We all know we need to eat more vegetables and fruits, which improve our health inside and out. That’s why it’s exciting to discover a new collection of plant-based, whole-food dishes that are visually appealing, fragrant and delicious. I’l be enjoying this cookbook for years to come.
The book: “My New Roots: Inspired Plant-Based Recipes for Every Season” by Sarah Britton; 256 pages, $29.99. Published by Clarkson Potter, 2015.
What you get: This collection includes whole-food recipes for every season. In summer, we want to try Thai-Style Coconut Soup with Zucchini Noodles (P. 101); in autumn, 10-Spice Chocolate Chili (P. 186); in winter, Butternut Stacks with Kale, Pesto, Kasha and Butter Beans (P. 222).
In her own words: “A great deal of my cooking inspiration comes from following the seasons. Food is the most intimate connection we have with our Earth, as we literally become the food that we eat.” — Sarah Britton
What we made:
CARROT RHUBARB MUFFINS (P. 35)
(vegan and gluten-free)
2½ cups rolled oats, plus extra for sprinkling if desired
½ cup coconut sugar
2 teaspoons ground cinnamon
2 teaspoons ground ginger
1 teaspoon ground cardamom
½ teaspoon fine sea salt
1 teaspoon baking powder
½ teaspoon baking soda
4 to 6 spring carrots, unpeeled, roughly chopped
¾ cup raw walnuts (optional)
2 thin stalks rhubarb
Knob of coconut oil, for greasing the tin (or use muffin liners)
¼ cup pure maple syrup
1 cup unsweetened applesauce
1. Measure out 1½ cups of the rolled oats and put them in a food processor. Pulse until you have a coarse flour. Put the flour in a large bowl, and add the remaining 1 cup rolled oats and the coconut sugar, cinnamon, ginger, cardamom, sea salt, baking powder and baking soda. Stir to combine.
2. Pulse the carrots in the food processor until they are roughly minced. Put the carrots in a medium bowl. Pulse the walnuts a couple of times in the food processor until roughly chopped, and then add them to the carrots. Slice the rhubarb into thin disks and add to the carrots.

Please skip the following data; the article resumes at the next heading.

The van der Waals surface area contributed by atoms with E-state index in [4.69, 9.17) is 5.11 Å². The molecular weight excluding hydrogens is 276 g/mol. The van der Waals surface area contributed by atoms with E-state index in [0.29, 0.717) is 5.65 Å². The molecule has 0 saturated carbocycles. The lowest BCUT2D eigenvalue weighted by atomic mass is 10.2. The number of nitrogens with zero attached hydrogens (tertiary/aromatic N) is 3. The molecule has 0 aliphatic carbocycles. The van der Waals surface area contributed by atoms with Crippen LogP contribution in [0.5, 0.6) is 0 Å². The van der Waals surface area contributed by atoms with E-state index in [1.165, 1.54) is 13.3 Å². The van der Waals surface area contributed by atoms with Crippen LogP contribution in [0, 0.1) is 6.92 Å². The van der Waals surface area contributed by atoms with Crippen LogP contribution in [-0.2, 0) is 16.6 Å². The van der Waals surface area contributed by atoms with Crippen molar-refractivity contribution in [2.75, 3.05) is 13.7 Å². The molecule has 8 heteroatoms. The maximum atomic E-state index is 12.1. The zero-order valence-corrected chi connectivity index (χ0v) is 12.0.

3. Preheat the oven to 350 degrees Fahrenheit. Lightly grease a muffin tin with coconut oil (or line it with muffin liners).
4. Add the maple syrup and applesauce to the flour mixture, and mix just to combine. Then fold in the carrots, rhubarb and walnuts.
5. Fill the muffin cups with dollops of the batter; sprinkle with a few rolled oats if desired. Bake in the oven for 25 to 35 minutes, until the muffins are golden and a toothpick inserted in the center comes out clean. Remove from the oven and let cool for 5 to 10 minutes before removing from the tin. Enjoy warm.
Our assessment: Our taste-testers all liked the muffins, which contain vegetables. We served a spoonful of the Strawberry Chia Jam (recipe below) on the side, and it also got raves. One reviewer about the jam: “It tastes like a smoothie.”
STRAWBERRY CHIA JAM (P. 38)
1 pound ripe strawberries
1 tablespoon pure maple syrup or raw honey
1 tablespoon freshly squeezed lemon juice
1/2 vanilla bean, split lengthwise, seeds scraped out and reserved
Pinch of fine sea salt
3 tablespoons chia seeds
1. Wash and cut the tops off the strawberries. Put the berries in a food processor, add the maple syrup, lemon juice, vanilla bean seeds, and salt, and blend on the highest setting until smooth.
2. With the food processor running, slowly pour in the chia seeds and process until fully incorporated, 5 to 10 seconds.
3. Scrape the jam into a glass jar with a tight-fitting lid, and store it in the refrigerator until gelled, 15 to 20 minutes. You can keep the leftovers in the fridge for up to 1 week.
Our assessment: This oh-so-easy-to-make jam is fragrant and tasty. Chia seeds are a superfood and rich in antioxidants, fiber, protein and omega-3 and omega-6 fatty acids. While refrigerated, they transform the strawberries into a mixture with a consistency similar to tapioca pudding. I’ve decided I’ll quit purchasing regular jam or preserves, and instead make myself a fresh batch every week. I plan to experiment with the types of berries I use.
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